Last January, the national archives of Canada made news when it acquired a book published by the Third Reich in 1944 and taken from the fuehrer’s own library.

It wasn’t provenance that drew international headlines about the book, though; it was the subject. Called Statistics, Media, and Organizations of Jewry in the United States and Canada, the volume contained detailed information about the Jewish communities of North America. The book was designed to aid the Third Reich in its eventual invasion of the continent. The author was Heinz Kloss, a major figure in socio-linguistics and minority languages who had spent time in North America as a researcher.

What most of the coverage of the purchase didn’t note was that Kloss was a specialist in Yiddish linguistics.

Before the war, part of Germany’s official policy was to strengthen links between Germany and ethnic Germans, and German speakers, around the world. That’s where Kloss, and Yiddish, came in. In the 1920s and ’30s, Kloss was in touch with leading Yiddish scholars in Eastern Europe, including holder of the first German chair of Yiddish, Solomon Birnbaum, and YIVO research director Max Weinreich. According to Kalman Weiser in his article “‘One of Hitler’s Professors’: Max Weinreich and Solomon Birnbaum Confront Franz Beranek,” in 1927 Kloss even proposed a Yiddish chair as part of a planned institute of Germanic languages. Needless to say, the plan never came to fruition.

Franz Beranek, the researcher at the center of Kalman Weiser’s article, was still publishing his work on Yiddish dialectology in 1941, at the very moment his government was exterminating the object of his study. After the war, Beranek was eager to get back to this work. Weiser documents his efforts to reestablish links with his prewar colleagues like Birnbaum and Weinreich, with mixed results.

It took me a minute to get my mind around Nazi Yiddishists, but it makes sense. Given that Yiddish is a Germanic language, it shouldn’t be surprising that its history as an academic subject tracks the image of the Jew in the German imagination, up to and including “Hitler’s Professors.” Beranek wasn’t even necessarily a dedicated Jew-hater when he served the Third Reich. But whether or not Kloss and Beranek (or any other German scholar of Yiddish) were sincere Jew-haters, their worldviews were shaped by their privilege and position at the top of a socio-cosmic order in which Jews had always been at the bottom, long before the institution of the Nuremberg laws.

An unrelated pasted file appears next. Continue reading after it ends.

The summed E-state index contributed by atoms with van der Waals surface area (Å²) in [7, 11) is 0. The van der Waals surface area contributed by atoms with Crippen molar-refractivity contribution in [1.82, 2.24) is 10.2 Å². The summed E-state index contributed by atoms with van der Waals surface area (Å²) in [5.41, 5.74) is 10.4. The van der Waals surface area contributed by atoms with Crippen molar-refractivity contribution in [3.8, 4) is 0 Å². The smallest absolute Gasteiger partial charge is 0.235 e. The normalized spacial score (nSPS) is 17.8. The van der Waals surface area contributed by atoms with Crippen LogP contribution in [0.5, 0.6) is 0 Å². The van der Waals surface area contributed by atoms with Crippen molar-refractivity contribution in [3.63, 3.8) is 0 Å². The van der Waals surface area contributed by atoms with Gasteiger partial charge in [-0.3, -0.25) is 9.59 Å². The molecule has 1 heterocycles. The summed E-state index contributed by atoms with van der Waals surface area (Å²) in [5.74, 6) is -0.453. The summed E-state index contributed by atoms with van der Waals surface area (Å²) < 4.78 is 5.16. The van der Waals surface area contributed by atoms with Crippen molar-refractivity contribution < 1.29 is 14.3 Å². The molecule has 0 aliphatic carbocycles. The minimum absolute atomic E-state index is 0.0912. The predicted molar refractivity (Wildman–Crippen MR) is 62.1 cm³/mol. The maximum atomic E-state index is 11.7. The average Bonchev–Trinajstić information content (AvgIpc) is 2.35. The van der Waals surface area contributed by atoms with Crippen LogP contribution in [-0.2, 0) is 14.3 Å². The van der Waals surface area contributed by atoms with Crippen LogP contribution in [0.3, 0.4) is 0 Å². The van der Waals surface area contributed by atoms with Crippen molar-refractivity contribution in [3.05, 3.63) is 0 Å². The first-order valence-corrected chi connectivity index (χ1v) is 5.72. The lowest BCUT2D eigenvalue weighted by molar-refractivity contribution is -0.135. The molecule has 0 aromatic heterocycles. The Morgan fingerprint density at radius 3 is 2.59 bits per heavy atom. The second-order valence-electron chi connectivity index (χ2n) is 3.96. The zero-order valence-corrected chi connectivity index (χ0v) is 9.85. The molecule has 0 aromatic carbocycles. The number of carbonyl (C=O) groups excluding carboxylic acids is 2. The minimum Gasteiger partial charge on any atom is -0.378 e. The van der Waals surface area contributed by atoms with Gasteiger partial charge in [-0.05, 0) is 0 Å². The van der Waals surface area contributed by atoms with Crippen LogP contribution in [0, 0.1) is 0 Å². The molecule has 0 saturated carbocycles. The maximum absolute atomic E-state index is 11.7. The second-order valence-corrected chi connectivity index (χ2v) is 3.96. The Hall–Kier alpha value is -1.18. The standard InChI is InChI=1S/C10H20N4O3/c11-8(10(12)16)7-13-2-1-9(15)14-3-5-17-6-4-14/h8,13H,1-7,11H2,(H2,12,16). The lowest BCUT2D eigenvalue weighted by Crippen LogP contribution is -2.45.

Alexander Beider describes the study of Yiddish as a creation of German Christians, who framed the language as a broken version of “real” German. The earliest proto-textbooks on Yiddish were written in the 18th century by German Christians, often with a missionizing purpose. Johann Heinrich Callenberg, for example, was a theology professor who taught Arabic and Yiddish and produced one of the first Yiddish dictionaries in 1736. Unlike most other scholars, Callenberg considered Yiddish to be a language in itself. The prevailing view, however, was that Yiddish was something less than: a mongrel, a mishmash, and, above all, a corruption of German. What’s alarming is that in 2019, you can find American Jews describing Yiddish in the exact same terms as an 18th century Christian missionary. Some feel they have to defend modern Hebrew by diminishing “makeshift” Yiddish as a “relic,” a term which manages to both insult and invoke Christian supersessionism. Even serious writers casually refer to Yiddish as “mongrel words.” When I tell readers it’s time to decolonize Yiddishkayt, this ain’t a bad place to start.

Today, there’s an uncomfortable corollary to the icky mischling hypothesis of Yiddish. Sure, Yiddish may be an atonal symphony of phlegmy insults and gefilte fish burps, but it’s our atonal symphony of phlegmy insults and gefilte fish burps. Non-Jews who claim authority in the realm of Yiddish culture are often met with a sort of hostile incredulity. Because, in this view, Yiddish isn’t even a language, so it cannot be learned. And even if it could be learned, why would someone who could do—and be—anything want to do and be Yiddish? Sounds fishy.

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Consider this: The great project of 20th-century Yiddish was to transform the language into a medium for high culture and to create a world literature capable of standing with other great literatures. And the crazy thing is, they succeeded. How do we know? Because, as much as our neglect of Yiddish literature has made it inaccessible, non-Jewish readers and translators—even those far from Germany—continue to be drawn to it.

Two of the most interesting theater artists working on the Yiddish stage today are Shane Baker and Caraid O’Brien. Both have created stunning texts, translating in and out of Yiddish; neither had any emotional connection to Jewish history before falling in love with Yiddish literature.

I know O’Brien, I know Baker. I’m fairly well acquainted with the inherent value of Yiddish culture. And still, there have been times when I, too, carried some not altogether logical baggage with me into the classroom. I’ll admit, for instance, that I was a little skeptical when I met Daniel Kennedy in 2008 when we were both students in the Vilnius Yiddish Institute summer program. Who was this Irish guy and what the hell was he doing there? By far, the largest contingent of non-Jewish Yiddishists comes from places where recent Jewish history is painful and often highly contested: Eastern Europe and Germany.

Eleven years later, Kennedy is the co-founder of a translation publication collective, Farlag Press, and has not one but two excellent Yiddish translations coming out before the end of 2019—not to mention a slew of short stories he’s translated and published across the literary world.